• Neither MV nor the virus passaged for 12 months caused any toxic reactions in intact mice.
  • Example 6. Anti-cancer activity of modified virus in treating patients
  • Treating of melanoma patients by the modified virus (MV) was conducted according to the following scheme: therapy was commenced 2-3 weeks after the excision of the tumour by intramuscular administration of 2 ml of solution with titer 2×106 TCID50/ml - 2×108 TCID50/ml for 3 days consecutively with supporting injections at monthly intervals according to the same 3 day schedule. After the fourth month, the virus preparation was administered once monthly for the next 8 months. In the next 2 years the supporting therapy was continued with the same dose, gradually increasing the interval between administrations to 6, 8 and 12 weeks.
  • In a clinical pilot study, a group of 46 melanoma stage I patients no progress of melanoma was observed for 50 months in 43 patients, treated with MV. In the control group, melanoma progressed for 10 of 31 patients undergoing standard therapy.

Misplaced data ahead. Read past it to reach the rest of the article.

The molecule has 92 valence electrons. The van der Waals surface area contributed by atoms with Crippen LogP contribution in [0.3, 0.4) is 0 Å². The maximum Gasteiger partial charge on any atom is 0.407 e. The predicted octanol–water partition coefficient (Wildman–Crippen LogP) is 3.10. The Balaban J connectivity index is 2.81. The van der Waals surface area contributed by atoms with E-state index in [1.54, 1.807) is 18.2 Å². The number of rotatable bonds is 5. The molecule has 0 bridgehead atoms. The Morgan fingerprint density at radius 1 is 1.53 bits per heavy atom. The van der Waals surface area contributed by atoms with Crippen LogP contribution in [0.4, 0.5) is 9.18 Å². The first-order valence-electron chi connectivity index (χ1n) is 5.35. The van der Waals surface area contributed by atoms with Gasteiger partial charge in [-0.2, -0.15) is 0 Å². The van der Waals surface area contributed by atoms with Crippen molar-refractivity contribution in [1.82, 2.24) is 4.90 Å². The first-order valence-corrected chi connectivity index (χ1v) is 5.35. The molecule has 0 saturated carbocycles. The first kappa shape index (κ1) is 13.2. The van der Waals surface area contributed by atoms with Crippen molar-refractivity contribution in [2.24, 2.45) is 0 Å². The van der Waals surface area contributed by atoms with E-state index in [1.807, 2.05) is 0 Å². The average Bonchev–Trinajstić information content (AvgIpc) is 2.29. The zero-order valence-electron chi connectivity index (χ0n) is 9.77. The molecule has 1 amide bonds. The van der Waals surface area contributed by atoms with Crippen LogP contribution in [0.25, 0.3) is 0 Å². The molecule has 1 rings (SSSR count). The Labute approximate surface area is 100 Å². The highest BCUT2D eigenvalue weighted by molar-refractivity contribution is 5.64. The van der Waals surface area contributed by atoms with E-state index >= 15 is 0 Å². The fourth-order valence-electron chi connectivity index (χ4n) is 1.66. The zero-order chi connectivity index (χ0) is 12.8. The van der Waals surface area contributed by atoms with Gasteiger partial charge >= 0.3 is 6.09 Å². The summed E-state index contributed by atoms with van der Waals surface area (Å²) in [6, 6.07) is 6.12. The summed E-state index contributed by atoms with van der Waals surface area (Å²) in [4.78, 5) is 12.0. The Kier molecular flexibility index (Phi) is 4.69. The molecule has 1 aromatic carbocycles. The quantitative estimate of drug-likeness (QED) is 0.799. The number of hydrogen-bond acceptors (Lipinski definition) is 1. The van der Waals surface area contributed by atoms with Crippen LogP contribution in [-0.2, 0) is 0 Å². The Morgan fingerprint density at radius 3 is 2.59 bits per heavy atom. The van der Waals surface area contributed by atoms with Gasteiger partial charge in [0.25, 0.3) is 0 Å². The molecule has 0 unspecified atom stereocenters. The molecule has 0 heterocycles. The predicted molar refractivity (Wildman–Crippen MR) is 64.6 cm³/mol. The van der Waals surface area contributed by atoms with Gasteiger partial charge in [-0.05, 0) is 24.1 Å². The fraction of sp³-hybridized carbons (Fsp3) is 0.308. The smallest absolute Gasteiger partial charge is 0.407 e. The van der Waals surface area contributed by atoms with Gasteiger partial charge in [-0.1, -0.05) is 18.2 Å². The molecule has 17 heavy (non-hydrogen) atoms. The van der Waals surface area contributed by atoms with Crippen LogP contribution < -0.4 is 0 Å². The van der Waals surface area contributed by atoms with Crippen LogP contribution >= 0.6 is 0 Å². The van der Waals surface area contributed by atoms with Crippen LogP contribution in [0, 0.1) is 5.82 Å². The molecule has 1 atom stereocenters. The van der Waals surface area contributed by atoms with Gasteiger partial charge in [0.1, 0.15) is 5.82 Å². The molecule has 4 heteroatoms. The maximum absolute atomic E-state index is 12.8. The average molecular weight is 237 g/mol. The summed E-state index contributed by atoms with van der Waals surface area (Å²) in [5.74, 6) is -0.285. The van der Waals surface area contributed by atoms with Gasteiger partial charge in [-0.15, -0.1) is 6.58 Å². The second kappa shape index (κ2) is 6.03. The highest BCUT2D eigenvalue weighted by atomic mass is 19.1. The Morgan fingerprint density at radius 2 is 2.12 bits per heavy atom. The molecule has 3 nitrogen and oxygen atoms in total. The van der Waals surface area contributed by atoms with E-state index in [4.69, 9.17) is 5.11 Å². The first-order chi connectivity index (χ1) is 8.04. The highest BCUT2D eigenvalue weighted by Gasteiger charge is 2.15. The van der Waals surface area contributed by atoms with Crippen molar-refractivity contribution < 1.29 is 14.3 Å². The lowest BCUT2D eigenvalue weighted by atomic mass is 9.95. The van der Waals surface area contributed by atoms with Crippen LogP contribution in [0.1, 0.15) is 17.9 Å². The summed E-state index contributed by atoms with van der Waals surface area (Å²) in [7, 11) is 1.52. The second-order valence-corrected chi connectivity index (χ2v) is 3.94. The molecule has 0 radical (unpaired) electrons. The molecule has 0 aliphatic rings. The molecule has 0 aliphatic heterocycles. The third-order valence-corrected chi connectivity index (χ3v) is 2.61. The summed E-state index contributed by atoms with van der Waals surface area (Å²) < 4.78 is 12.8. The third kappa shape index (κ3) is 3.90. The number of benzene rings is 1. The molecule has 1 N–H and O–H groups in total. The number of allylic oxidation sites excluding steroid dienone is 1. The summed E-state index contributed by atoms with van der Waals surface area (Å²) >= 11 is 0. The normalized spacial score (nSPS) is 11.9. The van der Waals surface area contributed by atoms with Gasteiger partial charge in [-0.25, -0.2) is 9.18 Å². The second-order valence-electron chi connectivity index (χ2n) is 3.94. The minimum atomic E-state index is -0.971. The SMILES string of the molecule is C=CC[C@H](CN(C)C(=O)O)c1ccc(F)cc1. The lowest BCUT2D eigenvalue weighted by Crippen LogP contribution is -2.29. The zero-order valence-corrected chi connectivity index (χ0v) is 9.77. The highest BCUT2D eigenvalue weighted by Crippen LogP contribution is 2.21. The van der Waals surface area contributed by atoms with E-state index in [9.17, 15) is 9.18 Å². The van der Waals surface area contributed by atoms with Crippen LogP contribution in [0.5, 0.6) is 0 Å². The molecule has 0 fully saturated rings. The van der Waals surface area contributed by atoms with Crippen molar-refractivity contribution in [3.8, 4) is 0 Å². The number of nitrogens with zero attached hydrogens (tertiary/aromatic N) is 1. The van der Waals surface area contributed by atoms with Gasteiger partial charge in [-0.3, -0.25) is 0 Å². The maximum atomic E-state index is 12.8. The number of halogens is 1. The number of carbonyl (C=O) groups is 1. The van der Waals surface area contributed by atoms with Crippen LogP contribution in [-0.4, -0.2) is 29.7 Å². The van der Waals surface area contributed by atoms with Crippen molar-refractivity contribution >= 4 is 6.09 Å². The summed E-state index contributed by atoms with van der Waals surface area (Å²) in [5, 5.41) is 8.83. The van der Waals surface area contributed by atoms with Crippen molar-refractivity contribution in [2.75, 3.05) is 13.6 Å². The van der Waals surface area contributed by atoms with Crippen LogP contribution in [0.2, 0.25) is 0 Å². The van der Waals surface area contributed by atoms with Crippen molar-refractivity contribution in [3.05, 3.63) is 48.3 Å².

• In a 50 months study of 44 stage II melanoma patients the progress of melanoma was stopped in 38 patients, compared to control group of 36 patients undergoing standard therapy, where melanoma did not progress in 15 patients, but did progress in 21 patients.
    The efficiency of treatment is characterized by the following examples:
    • Case 1. Female, age 76 , Melanoma cutis dorsi
      Op. 11.09.2009. Excisio tu cutis dorsi
      pT4b N0 M0
      SN biopsy was not performed
      Ex consilio: follow-up
      Op. 07.04.2010. LAE axillaris sin.
      Mts l/n axillaris sin
      Ex consilio: Roferon